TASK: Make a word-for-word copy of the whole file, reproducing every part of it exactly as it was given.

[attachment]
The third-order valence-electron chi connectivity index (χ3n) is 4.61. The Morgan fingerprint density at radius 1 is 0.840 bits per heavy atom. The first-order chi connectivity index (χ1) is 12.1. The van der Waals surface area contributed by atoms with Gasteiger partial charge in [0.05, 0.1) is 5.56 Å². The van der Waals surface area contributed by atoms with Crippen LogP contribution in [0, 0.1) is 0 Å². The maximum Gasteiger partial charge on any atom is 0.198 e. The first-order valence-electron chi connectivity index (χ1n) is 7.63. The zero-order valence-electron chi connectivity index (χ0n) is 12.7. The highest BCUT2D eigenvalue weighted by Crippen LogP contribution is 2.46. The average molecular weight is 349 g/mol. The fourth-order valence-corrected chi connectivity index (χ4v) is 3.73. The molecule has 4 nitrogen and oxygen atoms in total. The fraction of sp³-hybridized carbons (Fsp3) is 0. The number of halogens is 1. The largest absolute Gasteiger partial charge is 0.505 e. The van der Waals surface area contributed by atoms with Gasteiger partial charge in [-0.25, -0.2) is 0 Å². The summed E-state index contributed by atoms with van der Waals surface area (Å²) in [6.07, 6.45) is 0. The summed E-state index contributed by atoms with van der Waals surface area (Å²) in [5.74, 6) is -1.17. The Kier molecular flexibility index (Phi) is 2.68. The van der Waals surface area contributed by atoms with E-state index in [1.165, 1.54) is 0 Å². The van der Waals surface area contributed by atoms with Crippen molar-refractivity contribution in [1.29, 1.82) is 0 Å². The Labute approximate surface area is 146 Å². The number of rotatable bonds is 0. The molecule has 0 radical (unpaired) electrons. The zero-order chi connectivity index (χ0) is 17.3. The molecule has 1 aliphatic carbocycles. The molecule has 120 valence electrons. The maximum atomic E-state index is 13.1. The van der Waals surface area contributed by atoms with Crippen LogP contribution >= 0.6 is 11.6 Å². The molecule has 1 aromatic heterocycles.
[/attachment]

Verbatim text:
The third-order valence-electron chi connectivity index (χ3n) is 4.61. The Morgan fingerprint density at radius 1 is 0.840 bits per heavy atom. The first-order chi connectivity index (χ1) is 12.1. The van der Waals surface area contributed by atoms with Gasteiger partial charge in [0.05, 0.1) is 5.56 Å². The van der Waals surface area contributed by atoms with Crippen LogP contribution in [0, 0.1) is 0 Å². The maximum Gasteiger partial charge on any atom is 0.198 e. The first-order valence-electron chi connectivity index (χ1n) is 7.63. The zero-order valence-electron chi connectivity index (χ0n) is 12.7. The highest BCUT2D eigenvalue weighted by Crippen LogP contribution is 2.46. The average molecular weight is 349 g/mol. The fourth-order valence-corrected chi connectivity index (χ4v) is 3.73. The molecule has 4 nitrogen and oxygen atoms in total. The fraction of sp³-hybridized carbons (Fsp3) is 0. The number of halogens is 1. The largest absolute Gasteiger partial charge is 0.505 e. The van der Waals surface area contributed by atoms with Gasteiger partial charge in [-0.25, -0.2) is 0 Å². The summed E-state index contributed by atoms with van der Waals surface area (Å²) in [6.07, 6.45) is 0. The summed E-state index contributed by atoms with van der Waals surface area (Å²) in [5.74, 6) is -1.17. The Kier molecular flexibility index (Phi) is 2.68. The van der Waals surface area contributed by atoms with E-state index in [1.165, 1.54) is 0 Å². The van der Waals surface area contributed by atoms with Crippen molar-refractivity contribution in [1.29, 1.82) is 0 Å². The Labute approximate surface area is 146 Å². The number of rotatable bonds is 0. The molecule has 0 radical (unpaired) electrons. The zero-order chi connectivity index (χ0) is 17.3. The molecule has 1 aliphatic carbocycles. The molecule has 120 valence electrons. The maximum atomic E-state index is 13.1. The van der Waals surface area contributed by atoms with Crippen LogP contribution >= 0.6 is 11.6 Å². The molecule has 1 aromatic heterocycles.